Review: ‘The King of Kazoo’

The King of Kazoo By Norm Feuti Scholastic Graphix, 2016 Grades 3-6 Cornelius, the King of Kazoo, wants to be famous—like his distinguished predecessors—but he’s not sure what he will be famous for. Cluelessness seems his most notable attribute: When his daughter Bing runs in to tell him that a tunnel has mysteriously appeared in […]

The King of Kazoo header

The King of Kazoo
By Norm Feuti
Scholastic Graphix, 2016
Grades 3-6

Cornelius, the King of Kazoo, wants to be famous—like his distinguished predecessors—but he’s not sure what he will be famous for. Cluelessness seems his most notable attribute: When his daughter Bing runs in to tell him that a tunnel has mysteriously appeared in a nearby mountain, he ignores her, focusing instead on a new invention, the automobile (or, as he calls it, the Cornelius Carriage, ignoring the fact that it was invented by an engineer, Torq).

The King of KazooAn explosion on the mountain brings the hijinks to a halt, however, and Cornelius, Bing, and Torq set out in the carriage to find out what caused it. As they go along, Cornelius continues to get everything wrong, but Bing (who can use magic) and Torq (who does not speak but is an excellent mechanic) come up with ingenious ways to get out of every scrape. After an eventful trip, including an encounter with the frog people of the Kroaker Swamp, they get to the mountain and find that an alchemist from their village has built a robot and has put a spell on the townspeople to turn them into his servants. His plan is to revive the dormant volcano under the mountain in order to create a special “smart metal” to make the robot come alive—and, he reveals, to destroy the kingdom, where his feats were never appreciated. In the action-packed climax, Bing and Torq thwart his plan with a combination of science (dynamite) and magic (a freezing spell) to convert the eruption to a giant snowball; the king does his part by using his ability as a leader to get the townspeople, newly liberated from their spell, to follow him to escape. In the end, the newly sentient robot is no longer a threat but a chess partner for the king, and the king has realized that he needs to stop being so self-centered and share credit-and responsibility.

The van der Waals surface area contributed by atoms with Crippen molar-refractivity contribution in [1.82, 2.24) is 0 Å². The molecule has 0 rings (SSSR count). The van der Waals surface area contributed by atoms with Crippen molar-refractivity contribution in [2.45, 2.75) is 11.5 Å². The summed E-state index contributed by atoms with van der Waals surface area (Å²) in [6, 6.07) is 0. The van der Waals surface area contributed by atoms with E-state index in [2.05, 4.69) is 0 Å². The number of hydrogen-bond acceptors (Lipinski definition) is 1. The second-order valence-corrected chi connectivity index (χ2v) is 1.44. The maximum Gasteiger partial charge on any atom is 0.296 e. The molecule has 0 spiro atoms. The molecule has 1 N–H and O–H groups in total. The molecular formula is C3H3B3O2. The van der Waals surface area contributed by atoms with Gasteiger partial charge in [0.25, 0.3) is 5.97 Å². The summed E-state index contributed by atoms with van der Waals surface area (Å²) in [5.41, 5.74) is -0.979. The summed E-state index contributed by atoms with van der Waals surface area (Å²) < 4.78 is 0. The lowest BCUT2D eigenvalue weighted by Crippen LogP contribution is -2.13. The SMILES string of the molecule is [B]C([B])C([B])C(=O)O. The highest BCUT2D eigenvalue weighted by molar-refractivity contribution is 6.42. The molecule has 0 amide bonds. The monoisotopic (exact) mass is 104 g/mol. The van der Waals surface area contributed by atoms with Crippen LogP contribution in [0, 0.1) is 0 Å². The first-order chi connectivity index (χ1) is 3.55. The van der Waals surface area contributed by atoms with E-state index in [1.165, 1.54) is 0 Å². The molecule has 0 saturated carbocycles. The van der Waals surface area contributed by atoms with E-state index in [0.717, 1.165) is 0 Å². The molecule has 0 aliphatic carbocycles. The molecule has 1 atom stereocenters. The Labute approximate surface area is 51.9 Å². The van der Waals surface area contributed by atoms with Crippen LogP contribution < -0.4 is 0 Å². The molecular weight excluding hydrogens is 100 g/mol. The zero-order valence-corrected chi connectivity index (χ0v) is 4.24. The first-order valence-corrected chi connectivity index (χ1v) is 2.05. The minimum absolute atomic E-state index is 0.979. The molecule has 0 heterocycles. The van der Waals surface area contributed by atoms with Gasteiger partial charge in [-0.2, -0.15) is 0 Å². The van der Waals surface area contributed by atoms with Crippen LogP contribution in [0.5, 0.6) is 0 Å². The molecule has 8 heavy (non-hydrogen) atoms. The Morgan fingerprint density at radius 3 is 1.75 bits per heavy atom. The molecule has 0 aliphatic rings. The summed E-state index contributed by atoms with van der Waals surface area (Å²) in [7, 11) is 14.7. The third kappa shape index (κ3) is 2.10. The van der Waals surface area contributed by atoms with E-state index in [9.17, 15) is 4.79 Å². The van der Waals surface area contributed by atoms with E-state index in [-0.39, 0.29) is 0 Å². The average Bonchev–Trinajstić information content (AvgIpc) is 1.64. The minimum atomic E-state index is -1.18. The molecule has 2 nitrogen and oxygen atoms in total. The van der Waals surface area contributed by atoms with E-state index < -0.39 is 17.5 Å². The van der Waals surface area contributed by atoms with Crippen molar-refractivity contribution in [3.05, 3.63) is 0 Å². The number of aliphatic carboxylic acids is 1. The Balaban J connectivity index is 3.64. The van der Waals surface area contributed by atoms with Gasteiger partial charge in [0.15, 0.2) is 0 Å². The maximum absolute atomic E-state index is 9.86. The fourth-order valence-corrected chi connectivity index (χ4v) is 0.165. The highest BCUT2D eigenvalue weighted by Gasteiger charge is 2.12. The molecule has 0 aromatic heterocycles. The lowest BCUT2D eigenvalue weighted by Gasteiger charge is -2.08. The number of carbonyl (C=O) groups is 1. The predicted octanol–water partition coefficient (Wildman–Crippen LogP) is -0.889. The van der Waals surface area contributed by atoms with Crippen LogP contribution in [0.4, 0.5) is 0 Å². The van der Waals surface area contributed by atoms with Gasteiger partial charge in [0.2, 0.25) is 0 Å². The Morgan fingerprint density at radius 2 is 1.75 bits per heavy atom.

The King of Kazoo is a sort of magical fable, then, with the moral that we all have our own strengths-even the conceited king makes use of his leadership talents to save the villagers in the clutch-and that it takes different kinds of talents to make a successful kingdom. The characters are delightful, there’s plenty of humor, and Feuti’s cartoony art makes this a fun read. My only quibble would be with the coloring, which seems harsh and cold; making the characters plain white was not a great choice. With Feuti’s linear style, any color would have worked. But that aside, The King of Kazoo is a fun, old-fashioned adventure story that fans of Monsters Beware and other magical fantasy adventure tales will enjoy.

(Bonus: Here’s what Kirkus and Elizabeth Bird had to say.)

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